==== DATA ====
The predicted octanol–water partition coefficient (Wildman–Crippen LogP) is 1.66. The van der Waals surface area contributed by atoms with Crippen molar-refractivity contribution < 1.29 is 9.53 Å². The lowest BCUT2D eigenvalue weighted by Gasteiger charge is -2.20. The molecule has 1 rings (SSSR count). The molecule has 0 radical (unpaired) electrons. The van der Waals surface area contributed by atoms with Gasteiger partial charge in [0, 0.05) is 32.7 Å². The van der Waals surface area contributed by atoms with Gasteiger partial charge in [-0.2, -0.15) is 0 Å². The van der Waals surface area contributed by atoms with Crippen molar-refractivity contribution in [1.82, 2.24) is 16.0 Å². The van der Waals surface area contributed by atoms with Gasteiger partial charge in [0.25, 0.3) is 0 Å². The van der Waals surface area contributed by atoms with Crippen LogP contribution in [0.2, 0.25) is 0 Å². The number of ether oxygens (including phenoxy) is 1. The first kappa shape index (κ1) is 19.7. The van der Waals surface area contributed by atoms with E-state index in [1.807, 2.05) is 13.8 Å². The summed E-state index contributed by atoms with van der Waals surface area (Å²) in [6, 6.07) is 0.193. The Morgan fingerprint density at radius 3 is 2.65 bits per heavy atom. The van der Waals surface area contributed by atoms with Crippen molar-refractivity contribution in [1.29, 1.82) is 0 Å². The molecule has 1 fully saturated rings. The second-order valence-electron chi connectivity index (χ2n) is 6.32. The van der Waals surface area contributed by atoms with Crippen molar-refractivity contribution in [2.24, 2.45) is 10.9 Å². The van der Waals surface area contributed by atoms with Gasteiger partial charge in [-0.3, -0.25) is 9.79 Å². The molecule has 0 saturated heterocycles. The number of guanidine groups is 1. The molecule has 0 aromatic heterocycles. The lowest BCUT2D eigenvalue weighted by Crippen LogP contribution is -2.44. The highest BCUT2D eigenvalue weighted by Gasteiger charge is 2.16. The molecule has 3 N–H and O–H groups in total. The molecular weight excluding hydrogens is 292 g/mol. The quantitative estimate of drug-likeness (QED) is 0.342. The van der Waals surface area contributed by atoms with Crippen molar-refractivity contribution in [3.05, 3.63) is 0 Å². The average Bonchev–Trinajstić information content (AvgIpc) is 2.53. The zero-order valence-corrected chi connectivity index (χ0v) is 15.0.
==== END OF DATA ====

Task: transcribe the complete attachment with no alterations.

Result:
The predicted octanol–water partition coefficient (Wildman–Crippen LogP) is 1.66. The van der Waals surface area contributed by atoms with Crippen molar-refractivity contribution < 1.29 is 9.53 Å². The lowest BCUT2D eigenvalue weighted by Gasteiger charge is -2.20. The molecule has 1 rings (SSSR count). The molecule has 0 radical (unpaired) electrons. The van der Waals surface area contributed by atoms with Gasteiger partial charge in [0, 0.05) is 32.7 Å². The van der Waals surface area contributed by atoms with Gasteiger partial charge in [-0.2, -0.15) is 0 Å². The van der Waals surface area contributed by atoms with Crippen molar-refractivity contribution in [1.82, 2.24) is 16.0 Å². The van der Waals surface area contributed by atoms with Gasteiger partial charge in [0.25, 0.3) is 0 Å². The van der Waals surface area contributed by atoms with Crippen LogP contribution in [0.2, 0.25) is 0 Å². The number of ether oxygens (including phenoxy) is 1. The first kappa shape index (κ1) is 19.7. The van der Waals surface area contributed by atoms with E-state index in [1.807, 2.05) is 13.8 Å². The summed E-state index contributed by atoms with van der Waals surface area (Å²) in [6, 6.07) is 0.193. The Morgan fingerprint density at radius 3 is 2.65 bits per heavy atom. The van der Waals surface area contributed by atoms with Crippen molar-refractivity contribution in [1.29, 1.82) is 0 Å². The molecule has 1 fully saturated rings. The second-order valence-electron chi connectivity index (χ2n) is 6.32. The van der Waals surface area contributed by atoms with Crippen molar-refractivity contribution in [2.24, 2.45) is 10.9 Å². The van der Waals surface area contributed by atoms with Gasteiger partial charge in [-0.3, -0.25) is 9.79 Å². The molecule has 0 saturated heterocycles. The number of guanidine groups is 1. The molecule has 0 aromatic heterocycles. The lowest BCUT2D eigenvalue weighted by Crippen LogP contribution is -2.44. The highest BCUT2D eigenvalue weighted by Gasteiger charge is 2.16. The molecule has 3 N–H and O–H groups in total. The molecular weight excluding hydrogens is 292 g/mol. The quantitative estimate of drug-likeness (QED) is 0.342. The van der Waals surface area contributed by atoms with Crippen molar-refractivity contribution in [3.05, 3.63) is 0 Å². The average Bonchev–Trinajstić information content (AvgIpc) is 2.53. The zero-order valence-corrected chi connectivity index (χ0v) is 15.0.